Dr. Jess Trichel is vice president of ownership opportunities at Suveto, where she helps veterinary team members explore and navigate the variety of ownership opportunities. She then continues to support them with business education and guidance. She spent eight years at Live Oak Bank, where she built educational programming designed to help students and industry professionals understand the realities of veterinary financing and ownership.Read Articles Written by Jess Trichel
A lot has been written about the obstacles to buying and owning a veterinary practice, which can leave one to wonder, “Is it even a realistic possibility?” With emerging issues like the high cost of construction materials, a highly competitive job market, disruptive advancements in IT and AI, and the growing cost of medical and office supplies, the idea of starting a veterinary practice can become a daunting venture. But daunting doesn’t mean insurmountable. It also can create opportunity.
As someone who’s spent her career surrounded by veterinarians succeeding in starting and maintaining private practices, I know that with the proper guidance, it’s highly possible. Here are four essential steps when starting a veterinary practice.
What: Create an Authentic Business Model and Plan
What is the goal? What do you aim to achieve? A veterinary practice’s business model and plan focus on the basic mechanics of who the clinic will serve, which services will be offered, and which key resources and activities are needed to bring the value proposition to life. You need to have a clear, realistic picture of what you want to achieve and who the business will serve. This impacts the services offered and the required footprint, which then drives the funding, talent, equipment and marketing necessary to achieve everything.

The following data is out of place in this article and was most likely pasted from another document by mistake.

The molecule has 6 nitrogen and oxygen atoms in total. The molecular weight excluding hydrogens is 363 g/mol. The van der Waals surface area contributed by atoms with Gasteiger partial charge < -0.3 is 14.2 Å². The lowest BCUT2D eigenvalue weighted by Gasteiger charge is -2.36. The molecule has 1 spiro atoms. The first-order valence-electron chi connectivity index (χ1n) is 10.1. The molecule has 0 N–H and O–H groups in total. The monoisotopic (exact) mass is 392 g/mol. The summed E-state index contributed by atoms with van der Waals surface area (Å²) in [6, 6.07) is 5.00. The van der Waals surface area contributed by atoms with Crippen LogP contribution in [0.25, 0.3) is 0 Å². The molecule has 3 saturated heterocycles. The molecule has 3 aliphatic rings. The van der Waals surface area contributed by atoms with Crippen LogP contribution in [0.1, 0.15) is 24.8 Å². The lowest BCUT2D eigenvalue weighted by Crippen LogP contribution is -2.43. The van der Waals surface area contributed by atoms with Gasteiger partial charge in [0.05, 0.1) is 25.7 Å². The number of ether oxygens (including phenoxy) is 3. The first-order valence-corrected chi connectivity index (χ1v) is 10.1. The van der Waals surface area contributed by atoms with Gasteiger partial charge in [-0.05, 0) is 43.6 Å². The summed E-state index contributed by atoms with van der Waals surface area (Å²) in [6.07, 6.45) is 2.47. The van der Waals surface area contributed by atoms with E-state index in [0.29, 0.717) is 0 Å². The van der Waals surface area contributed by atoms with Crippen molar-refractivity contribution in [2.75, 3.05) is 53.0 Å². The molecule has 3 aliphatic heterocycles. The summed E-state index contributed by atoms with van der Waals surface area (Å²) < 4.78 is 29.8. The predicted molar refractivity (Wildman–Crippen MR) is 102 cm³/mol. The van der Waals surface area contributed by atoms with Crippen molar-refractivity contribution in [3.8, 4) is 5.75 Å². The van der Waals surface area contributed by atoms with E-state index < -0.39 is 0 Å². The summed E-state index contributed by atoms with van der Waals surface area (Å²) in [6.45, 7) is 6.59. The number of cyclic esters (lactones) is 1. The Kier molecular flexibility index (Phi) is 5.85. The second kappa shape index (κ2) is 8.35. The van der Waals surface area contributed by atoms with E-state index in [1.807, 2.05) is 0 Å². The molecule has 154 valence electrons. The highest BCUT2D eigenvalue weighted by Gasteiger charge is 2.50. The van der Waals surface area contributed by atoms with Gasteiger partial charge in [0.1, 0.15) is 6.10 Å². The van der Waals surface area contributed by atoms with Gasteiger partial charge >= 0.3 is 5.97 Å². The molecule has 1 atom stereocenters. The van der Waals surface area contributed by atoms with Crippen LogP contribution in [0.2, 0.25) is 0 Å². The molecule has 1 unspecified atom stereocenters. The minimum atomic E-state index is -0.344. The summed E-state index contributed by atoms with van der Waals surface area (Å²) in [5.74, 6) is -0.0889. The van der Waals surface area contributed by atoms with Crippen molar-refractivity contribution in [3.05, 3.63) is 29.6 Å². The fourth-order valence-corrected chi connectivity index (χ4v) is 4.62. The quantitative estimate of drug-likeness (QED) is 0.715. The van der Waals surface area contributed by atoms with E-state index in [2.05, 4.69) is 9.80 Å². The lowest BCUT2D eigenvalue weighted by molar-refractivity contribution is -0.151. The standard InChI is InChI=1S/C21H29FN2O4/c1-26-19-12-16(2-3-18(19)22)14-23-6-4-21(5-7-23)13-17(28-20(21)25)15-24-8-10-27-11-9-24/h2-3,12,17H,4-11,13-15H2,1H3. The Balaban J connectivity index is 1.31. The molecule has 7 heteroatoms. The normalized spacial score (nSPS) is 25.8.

This picture also includes having a clear sense of the desired earning potential of the business as it drives the spatial requirements to make a go/no-go decision on a potential location. Including all those aspects in a business plan will create a comprehensive road map that allows you to explain the viability of your business to potential lenders and investors.
Where: Location, Location, Transportation
You want to find an area where your services are most needed and accessible. This means finding a place where pets and their humans reside and where you want to practice. Next, you want to analyze the nearest veterinary providers. The DVM-to-population ratio is a helpful indicator of the viability of a new practice in a marketplace. In addition, the demographic makeup, history and shifts in the community can help you understand who lives in the area, who is moving there, who is leaving and who will need your services. Additionally, identifying other complementary businesses in the area, such as pet day care, trainers, groomers and other pet-centric businesses, can help generate referrals to kickstart and sustain your new practice.
The next step is finding the location that meets your needs. Whether you lease or buy, the amount of square footage you take on can dramatically affect the finances in upfront build-out costs and ongoing cash flow for line items such as utilities or rent. You need a location that will be affordable enough to get you through the early ramp-up years as your business grows but will meet your needs for the next five to 10 years as your mature business grows comfortably. Other considerations, such as zoning, signage, parking and access, can quickly make or break a location’s viability.